Bull. Misc. Inform. Kew 1892: 8. 1892.
Plants simple or cespitose, erect, acaulescent, scapose, rosulate, monocarpic or polycarpic; rosettes solitary or in colonies. Leaf blades linear, rarely narrowly lanceolate, widest at base, tapering to apex, glaucous, somewhat flexible when young, rigid at maturity, margins pale yellow, mostly denticulate, corneous, apex distinctly spinose. Scape well developed, extending beyond rosettes, usually more than 2.5 cm in diam., glabrous. Inflorescences paniculate, cylindrical, bracteate, glabrous; rachis and peduncle reddish purple; bracts reflexed, deltate, abruptly narrowing to linear, sharp-pointed apex. Flowers bisexual; perianth campanulate or globose; tepals distinct, white or creamy white to greenish or purple-tinged, broadly lanceolate, 3.2–4.5(–6) cm; filaments ca. 1.3 cm, equal to or longer than pistil, papillose; anthers reniform; pistil 1–1.3 × 0.6–1 cm; ovary superior; style white, 2–3 mm; stigmas green, capitate. Fruits erect, capsular, obovoid, 3–5 × 1.5–4 cm, dehiscence loculicidal. Seeds many per locule, dull black, thin, flattened, 6–8 mm diam. x = 30.
w United States, nw Mexico.
Species 3 (2 in the flora).
DNA evidence (M. A. Hanson 1993; D. J. Bogler 1994; K. H. Clary 1997) supports W. Trelease’s (1893) recognition of Hesperoyucca at the genus level and reinforces S. D. McKelvey’s (1938–1947, vol. 2) statement that several characteristics of Hesperoyucca whipplei are not typical of Yucca and could justify its removal from Yucca.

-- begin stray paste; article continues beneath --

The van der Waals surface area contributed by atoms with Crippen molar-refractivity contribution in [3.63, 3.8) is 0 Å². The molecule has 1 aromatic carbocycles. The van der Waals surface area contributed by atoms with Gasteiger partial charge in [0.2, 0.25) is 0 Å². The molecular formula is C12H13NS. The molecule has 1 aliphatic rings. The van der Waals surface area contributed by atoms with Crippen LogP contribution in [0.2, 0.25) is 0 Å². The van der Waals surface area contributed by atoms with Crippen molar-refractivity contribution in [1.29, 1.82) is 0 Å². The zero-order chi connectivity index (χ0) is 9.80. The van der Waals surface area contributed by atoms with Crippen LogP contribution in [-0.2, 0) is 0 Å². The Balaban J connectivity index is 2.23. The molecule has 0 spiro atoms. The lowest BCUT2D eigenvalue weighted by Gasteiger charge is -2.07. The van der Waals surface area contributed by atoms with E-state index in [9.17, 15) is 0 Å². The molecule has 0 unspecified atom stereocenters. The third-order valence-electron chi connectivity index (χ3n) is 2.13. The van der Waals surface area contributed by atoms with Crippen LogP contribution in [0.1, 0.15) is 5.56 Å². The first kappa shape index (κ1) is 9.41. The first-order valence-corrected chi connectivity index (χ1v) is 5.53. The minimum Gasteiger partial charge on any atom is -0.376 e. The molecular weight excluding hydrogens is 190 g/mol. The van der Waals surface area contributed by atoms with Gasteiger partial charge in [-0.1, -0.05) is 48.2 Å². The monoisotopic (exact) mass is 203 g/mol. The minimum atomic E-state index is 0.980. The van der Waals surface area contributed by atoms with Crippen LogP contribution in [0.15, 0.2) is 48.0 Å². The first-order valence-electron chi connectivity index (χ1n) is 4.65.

J. M. Webber (1953) believed that the differences in leaf, inflorescence, and capsule that McKelvey used to separate Hesperoyucca newberryi from H. whipplei are weak and within the normal ranges of variation in the latter species. F. Hochstätter (2000) treated H. newberryi as a subspecies of H. whipplei. DNA evidence (K. H. Clary 1997) supports specific status for H. newberryi, H. whipplei, and a third species from Mexico, H. peninsularis (McKelvey) Clary. Conclusive DNA analyses have not been performed on the proposed varieties and subspecies of H. whipplei (K. H. Clary 2001), nor has there been any recent systematic morphological work that would support those earlier proposals. For these reasons, only the species of Hesperoyucca are described. This treatment follows S. D. McKelvey’s and K. H. Clary’s interpretations.
Clary, K. H. 1997. Phylogeny, Character Evolution, and Biogeography of Yucca L. (Agavaceae) As Inferred from Plant Morphology and Sequences of the Internal Transcribed Spacer (ITS) Region of the Nuclear Ribosomal DNA. Ph.D. dissertation. University of Texas.
|1||Mature capsules with conspicuous placental wings; plants monocarpic and rosettes single, or plants polycarpic and rosettes cespitose; sw California||Hesperoyucca whipplei|
|1||Mature capsules with slight or inconspicuous placental wings; plants monocarpic, rosettes single; Arizona.||Hesperoyucca newberryi|